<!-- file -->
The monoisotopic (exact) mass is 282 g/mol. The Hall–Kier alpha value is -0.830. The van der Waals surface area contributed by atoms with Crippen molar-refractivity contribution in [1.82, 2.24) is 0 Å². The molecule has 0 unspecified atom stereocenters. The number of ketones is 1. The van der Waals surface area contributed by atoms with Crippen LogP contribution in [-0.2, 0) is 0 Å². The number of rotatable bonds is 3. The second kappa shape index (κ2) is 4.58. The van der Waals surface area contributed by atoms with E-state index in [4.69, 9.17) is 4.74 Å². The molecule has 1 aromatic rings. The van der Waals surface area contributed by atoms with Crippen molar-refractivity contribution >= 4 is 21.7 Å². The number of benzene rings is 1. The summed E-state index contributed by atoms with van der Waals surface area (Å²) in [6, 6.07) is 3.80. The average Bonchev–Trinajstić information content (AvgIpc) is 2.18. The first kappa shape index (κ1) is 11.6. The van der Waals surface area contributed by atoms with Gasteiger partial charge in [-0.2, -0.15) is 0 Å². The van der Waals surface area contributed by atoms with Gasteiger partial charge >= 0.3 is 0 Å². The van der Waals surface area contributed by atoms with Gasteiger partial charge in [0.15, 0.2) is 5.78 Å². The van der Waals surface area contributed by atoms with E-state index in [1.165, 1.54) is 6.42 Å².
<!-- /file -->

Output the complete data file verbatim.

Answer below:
The monoisotopic (exact) mass is 282 g/mol. The Hall–Kier alpha value is -0.830. The van der Waals surface area contributed by atoms with Crippen molar-refractivity contribution in [1.82, 2.24) is 0 Å². The molecule has 0 unspecified atom stereocenters. The number of ketones is 1. The van der Waals surface area contributed by atoms with Crippen LogP contribution in [-0.2, 0) is 0 Å². The number of rotatable bonds is 3. The second kappa shape index (κ2) is 4.58. The van der Waals surface area contributed by atoms with E-state index in [4.69, 9.17) is 4.74 Å². The molecule has 1 aromatic rings. The van der Waals surface area contributed by atoms with Crippen molar-refractivity contribution >= 4 is 21.7 Å². The number of benzene rings is 1. The summed E-state index contributed by atoms with van der Waals surface area (Å²) in [6, 6.07) is 3.80. The average Bonchev–Trinajstić information content (AvgIpc) is 2.18. The first kappa shape index (κ1) is 11.6. The van der Waals surface area contributed by atoms with Gasteiger partial charge in [-0.2, -0.15) is 0 Å². The van der Waals surface area contributed by atoms with Gasteiger partial charge >= 0.3 is 0 Å². The van der Waals surface area contributed by atoms with Gasteiger partial charge in [0.15, 0.2) is 5.78 Å². The van der Waals surface area contributed by atoms with E-state index in [1.165, 1.54) is 6.42 Å².